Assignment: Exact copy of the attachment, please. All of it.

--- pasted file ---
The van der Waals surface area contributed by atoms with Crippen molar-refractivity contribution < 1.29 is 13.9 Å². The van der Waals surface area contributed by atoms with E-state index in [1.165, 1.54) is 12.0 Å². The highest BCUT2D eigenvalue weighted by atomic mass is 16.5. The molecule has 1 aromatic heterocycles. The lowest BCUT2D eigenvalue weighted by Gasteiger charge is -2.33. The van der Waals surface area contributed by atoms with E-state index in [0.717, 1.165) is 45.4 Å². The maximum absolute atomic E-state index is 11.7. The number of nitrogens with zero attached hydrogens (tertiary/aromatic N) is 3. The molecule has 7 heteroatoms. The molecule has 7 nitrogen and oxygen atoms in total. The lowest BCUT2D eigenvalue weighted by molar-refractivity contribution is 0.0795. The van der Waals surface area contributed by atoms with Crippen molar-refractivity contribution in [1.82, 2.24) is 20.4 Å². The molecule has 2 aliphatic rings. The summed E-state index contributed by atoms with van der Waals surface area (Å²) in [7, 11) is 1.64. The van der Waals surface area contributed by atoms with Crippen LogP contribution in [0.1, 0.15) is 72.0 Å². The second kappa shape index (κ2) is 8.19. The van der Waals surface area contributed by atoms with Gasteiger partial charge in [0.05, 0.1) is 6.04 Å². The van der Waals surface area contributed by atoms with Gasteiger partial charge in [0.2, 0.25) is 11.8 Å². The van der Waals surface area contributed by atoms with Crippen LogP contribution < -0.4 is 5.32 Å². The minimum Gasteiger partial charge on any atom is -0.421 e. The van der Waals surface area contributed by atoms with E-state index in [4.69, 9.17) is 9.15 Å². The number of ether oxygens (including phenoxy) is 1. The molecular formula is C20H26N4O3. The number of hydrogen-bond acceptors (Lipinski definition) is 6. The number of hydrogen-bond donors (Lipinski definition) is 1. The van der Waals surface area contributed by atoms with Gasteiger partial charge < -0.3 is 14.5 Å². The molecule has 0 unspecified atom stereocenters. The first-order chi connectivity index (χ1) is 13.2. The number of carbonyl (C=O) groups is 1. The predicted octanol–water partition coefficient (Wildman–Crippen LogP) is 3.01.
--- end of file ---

The van der Waals surface area contributed by atoms with Crippen molar-refractivity contribution < 1.29 is 13.9 Å². The van der Waals surface area contributed by atoms with E-state index in [1.165, 1.54) is 12.0 Å². The highest BCUT2D eigenvalue weighted by atomic mass is 16.5. The molecule has 1 aromatic heterocycles. The lowest BCUT2D eigenvalue weighted by Gasteiger charge is -2.33. The van der Waals surface area contributed by atoms with E-state index in [0.717, 1.165) is 45.4 Å². The maximum absolute atomic E-state index is 11.7. The number of nitrogens with zero attached hydrogens (tertiary/aromatic N) is 3. The molecule has 7 heteroatoms. The molecule has 7 nitrogen and oxygen atoms in total. The lowest BCUT2D eigenvalue weighted by molar-refractivity contribution is 0.0795. The van der Waals surface area contributed by atoms with Crippen molar-refractivity contribution in [1.82, 2.24) is 20.4 Å². The molecule has 2 aliphatic rings. The summed E-state index contributed by atoms with van der Waals surface area (Å²) in [7, 11) is 1.64. The van der Waals surface area contributed by atoms with Crippen LogP contribution in [0.1, 0.15) is 72.0 Å². The second kappa shape index (κ2) is 8.19. The van der Waals surface area contributed by atoms with Gasteiger partial charge in [0.05, 0.1) is 6.04 Å². The van der Waals surface area contributed by atoms with Gasteiger partial charge in [0.2, 0.25) is 11.8 Å². The van der Waals surface area contributed by atoms with Crippen LogP contribution < -0.4 is 5.32 Å². The minimum Gasteiger partial charge on any atom is -0.421 e. The van der Waals surface area contributed by atoms with E-state index in [4.69, 9.17) is 9.15 Å². The number of ether oxygens (including phenoxy) is 1. The molecular formula is C20H26N4O3. The number of hydrogen-bond acceptors (Lipinski definition) is 6. The number of hydrogen-bond donors (Lipinski definition) is 1. The van der Waals surface area contributed by atoms with Gasteiger partial charge < -0.3 is 14.5 Å². The molecule has 0 unspecified atom stereocenters. The first-order chi connectivity index (χ1) is 13.2. The number of carbonyl (C=O) groups is 1. The predicted octanol–water partition coefficient (Wildman–Crippen LogP) is 3.01.